It was our new normal that also came with comforting both Simon & Isaak during this time. 
 
We have progressed to insulin pens & now insulin pumps. We often have to get up multiple times a night to either bring his blood sugar levels up or bring them down. 
We try to make things seem casual & normal. Even though our lives are drastically different than they were a year ago. 
 
Simon can’t eat whenever he wants. He can’t snack at parties or not finish his meals. He misses recess sometimes because his blood sugar is low. I have to stay at birthday parties to make sure he gets the right dose for the pizza & cake but I do try to leave for part of it to give him the freedom he deserves. 
 
They say that parents of Type One Diabetes children experience PTSD. I can now agree that that is true. I will admit that my and Matt’s health has gone downhill a bit in the last year. 
 
We thought we would make drastic changes to our diet at first but quickly realized that just managing the diabetes was all we could manage while remaining good parents & supportive of each other. 
 
We see stories of children dying due to complications to Type One & it frightens us. We stay really positive for Simon. 
 
We also give him the space to express that he can be mad at his diagnosis. We know that it is not healthy for him to just have to accept it. It is okay to get mad & get sad.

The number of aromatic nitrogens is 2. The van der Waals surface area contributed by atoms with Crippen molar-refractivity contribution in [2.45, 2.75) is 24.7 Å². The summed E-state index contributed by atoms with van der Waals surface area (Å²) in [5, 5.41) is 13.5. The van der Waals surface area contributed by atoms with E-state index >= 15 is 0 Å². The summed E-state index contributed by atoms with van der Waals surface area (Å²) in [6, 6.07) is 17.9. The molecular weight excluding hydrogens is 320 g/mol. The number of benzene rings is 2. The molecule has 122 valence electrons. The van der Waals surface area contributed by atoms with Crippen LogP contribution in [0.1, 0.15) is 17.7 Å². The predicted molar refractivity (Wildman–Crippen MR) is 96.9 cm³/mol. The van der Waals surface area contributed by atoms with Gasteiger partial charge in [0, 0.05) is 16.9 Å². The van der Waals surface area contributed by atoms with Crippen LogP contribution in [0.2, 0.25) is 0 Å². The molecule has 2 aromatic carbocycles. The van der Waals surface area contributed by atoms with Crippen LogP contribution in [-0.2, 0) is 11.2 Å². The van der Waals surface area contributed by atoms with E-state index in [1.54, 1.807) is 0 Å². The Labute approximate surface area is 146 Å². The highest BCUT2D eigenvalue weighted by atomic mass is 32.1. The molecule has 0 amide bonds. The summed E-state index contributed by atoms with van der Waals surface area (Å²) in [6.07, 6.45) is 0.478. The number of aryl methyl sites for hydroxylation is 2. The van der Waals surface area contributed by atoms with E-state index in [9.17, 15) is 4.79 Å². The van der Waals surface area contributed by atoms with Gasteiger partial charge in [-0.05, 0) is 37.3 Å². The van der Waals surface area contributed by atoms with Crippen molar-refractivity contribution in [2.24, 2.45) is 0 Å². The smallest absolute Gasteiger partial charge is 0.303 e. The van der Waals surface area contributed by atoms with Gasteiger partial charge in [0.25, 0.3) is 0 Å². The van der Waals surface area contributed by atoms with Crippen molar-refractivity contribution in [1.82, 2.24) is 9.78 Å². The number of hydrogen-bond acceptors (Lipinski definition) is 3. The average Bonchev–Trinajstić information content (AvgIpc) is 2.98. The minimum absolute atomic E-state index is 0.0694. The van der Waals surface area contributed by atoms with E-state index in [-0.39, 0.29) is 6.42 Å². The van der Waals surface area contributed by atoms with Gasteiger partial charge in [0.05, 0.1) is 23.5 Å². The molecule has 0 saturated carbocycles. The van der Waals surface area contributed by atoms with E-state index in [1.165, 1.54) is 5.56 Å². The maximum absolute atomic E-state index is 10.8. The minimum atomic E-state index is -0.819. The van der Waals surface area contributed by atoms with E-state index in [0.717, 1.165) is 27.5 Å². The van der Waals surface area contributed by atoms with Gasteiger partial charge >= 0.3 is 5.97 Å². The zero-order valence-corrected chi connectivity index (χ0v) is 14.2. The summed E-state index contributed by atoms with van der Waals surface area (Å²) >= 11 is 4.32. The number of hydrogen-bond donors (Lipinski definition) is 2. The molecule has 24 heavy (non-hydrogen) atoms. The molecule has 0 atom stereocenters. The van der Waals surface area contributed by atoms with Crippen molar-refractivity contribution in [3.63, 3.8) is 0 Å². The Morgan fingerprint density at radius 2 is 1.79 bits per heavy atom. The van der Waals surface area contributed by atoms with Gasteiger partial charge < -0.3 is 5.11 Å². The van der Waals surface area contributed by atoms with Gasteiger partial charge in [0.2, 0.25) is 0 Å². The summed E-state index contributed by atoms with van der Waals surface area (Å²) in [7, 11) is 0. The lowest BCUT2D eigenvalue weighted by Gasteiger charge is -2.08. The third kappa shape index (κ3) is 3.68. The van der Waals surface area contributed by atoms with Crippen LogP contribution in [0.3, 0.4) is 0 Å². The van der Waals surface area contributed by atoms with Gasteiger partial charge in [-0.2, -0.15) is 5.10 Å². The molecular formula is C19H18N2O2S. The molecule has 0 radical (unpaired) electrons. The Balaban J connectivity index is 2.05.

He cries sometimes when we have to change his pump or prick his fingers in the middle of the night. 
 
Overall, Matt & I have learned so much from him. He has been our teacher & our guide this year. 
 
He expresses his anger & sadness & then moves on. He is a happy kid who loves life & wants to be an inventor when he grows up. 
 
I cried for the first time about this over the weekend at a spiritual retreat. I also allowed myself to get angry. It was very healing. I am crying as I write this. Matt has probably not done either yet & that is okay. We all process in different ways. 
 
Type One Diabetes can’t be managed by diet alone. People with Type One Diabetes cannot live without insulin. 
 
Simon wakes up in the morning & has to calibrate is Blood Sugar Monitor (which is attached to his arm and changed weekly) by pricking his finger for blood.